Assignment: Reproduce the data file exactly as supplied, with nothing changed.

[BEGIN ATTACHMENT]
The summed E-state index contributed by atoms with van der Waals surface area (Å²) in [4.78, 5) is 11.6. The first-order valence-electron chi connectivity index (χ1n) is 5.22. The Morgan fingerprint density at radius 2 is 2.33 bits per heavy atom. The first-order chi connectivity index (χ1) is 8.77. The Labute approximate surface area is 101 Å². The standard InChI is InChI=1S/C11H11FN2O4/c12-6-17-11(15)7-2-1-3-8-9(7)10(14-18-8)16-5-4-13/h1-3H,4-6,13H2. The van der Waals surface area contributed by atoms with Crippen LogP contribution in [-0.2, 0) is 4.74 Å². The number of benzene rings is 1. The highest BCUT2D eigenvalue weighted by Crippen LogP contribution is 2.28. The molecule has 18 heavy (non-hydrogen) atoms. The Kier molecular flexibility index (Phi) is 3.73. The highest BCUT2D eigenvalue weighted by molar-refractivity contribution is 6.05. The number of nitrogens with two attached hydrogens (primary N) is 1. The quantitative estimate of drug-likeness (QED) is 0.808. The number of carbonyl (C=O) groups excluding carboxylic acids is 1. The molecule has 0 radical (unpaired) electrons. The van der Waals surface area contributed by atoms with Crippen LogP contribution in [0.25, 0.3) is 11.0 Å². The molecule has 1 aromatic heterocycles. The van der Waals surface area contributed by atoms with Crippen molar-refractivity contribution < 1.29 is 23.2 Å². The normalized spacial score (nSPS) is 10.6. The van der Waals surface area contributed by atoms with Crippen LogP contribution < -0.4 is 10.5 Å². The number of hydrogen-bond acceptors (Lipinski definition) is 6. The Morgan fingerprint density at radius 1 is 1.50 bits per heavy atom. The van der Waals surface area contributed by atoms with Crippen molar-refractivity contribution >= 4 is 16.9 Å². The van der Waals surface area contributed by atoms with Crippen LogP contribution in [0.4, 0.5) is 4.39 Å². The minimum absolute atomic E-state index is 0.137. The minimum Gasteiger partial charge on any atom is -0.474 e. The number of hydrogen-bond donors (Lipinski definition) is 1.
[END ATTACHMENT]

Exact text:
The summed E-state index contributed by atoms with van der Waals surface area (Å²) in [4.78, 5) is 11.6. The first-order valence-electron chi connectivity index (χ1n) is 5.22. The Morgan fingerprint density at radius 2 is 2.33 bits per heavy atom. The first-order chi connectivity index (χ1) is 8.77. The Labute approximate surface area is 101 Å². The standard InChI is InChI=1S/C11H11FN2O4/c12-6-17-11(15)7-2-1-3-8-9(7)10(14-18-8)16-5-4-13/h1-3H,4-6,13H2. The van der Waals surface area contributed by atoms with Crippen LogP contribution in [-0.2, 0) is 4.74 Å². The number of benzene rings is 1. The highest BCUT2D eigenvalue weighted by Crippen LogP contribution is 2.28. The molecule has 18 heavy (non-hydrogen) atoms. The Kier molecular flexibility index (Phi) is 3.73. The highest BCUT2D eigenvalue weighted by molar-refractivity contribution is 6.05. The number of nitrogens with two attached hydrogens (primary N) is 1. The quantitative estimate of drug-likeness (QED) is 0.808. The number of carbonyl (C=O) groups excluding carboxylic acids is 1. The molecule has 0 radical (unpaired) electrons. The van der Waals surface area contributed by atoms with Crippen LogP contribution in [0.25, 0.3) is 11.0 Å². The molecule has 1 aromatic heterocycles. The van der Waals surface area contributed by atoms with Crippen molar-refractivity contribution < 1.29 is 23.2 Å². The normalized spacial score (nSPS) is 10.6. The van der Waals surface area contributed by atoms with Crippen LogP contribution < -0.4 is 10.5 Å². The number of hydrogen-bond acceptors (Lipinski definition) is 6. The Morgan fingerprint density at radius 1 is 1.50 bits per heavy atom. The van der Waals surface area contributed by atoms with Crippen molar-refractivity contribution >= 4 is 16.9 Å². The van der Waals surface area contributed by atoms with Crippen LogP contribution in [0.4, 0.5) is 4.39 Å². The minimum absolute atomic E-state index is 0.137. The minimum Gasteiger partial charge on any atom is -0.474 e. The number of hydrogen-bond donors (Lipinski definition) is 1.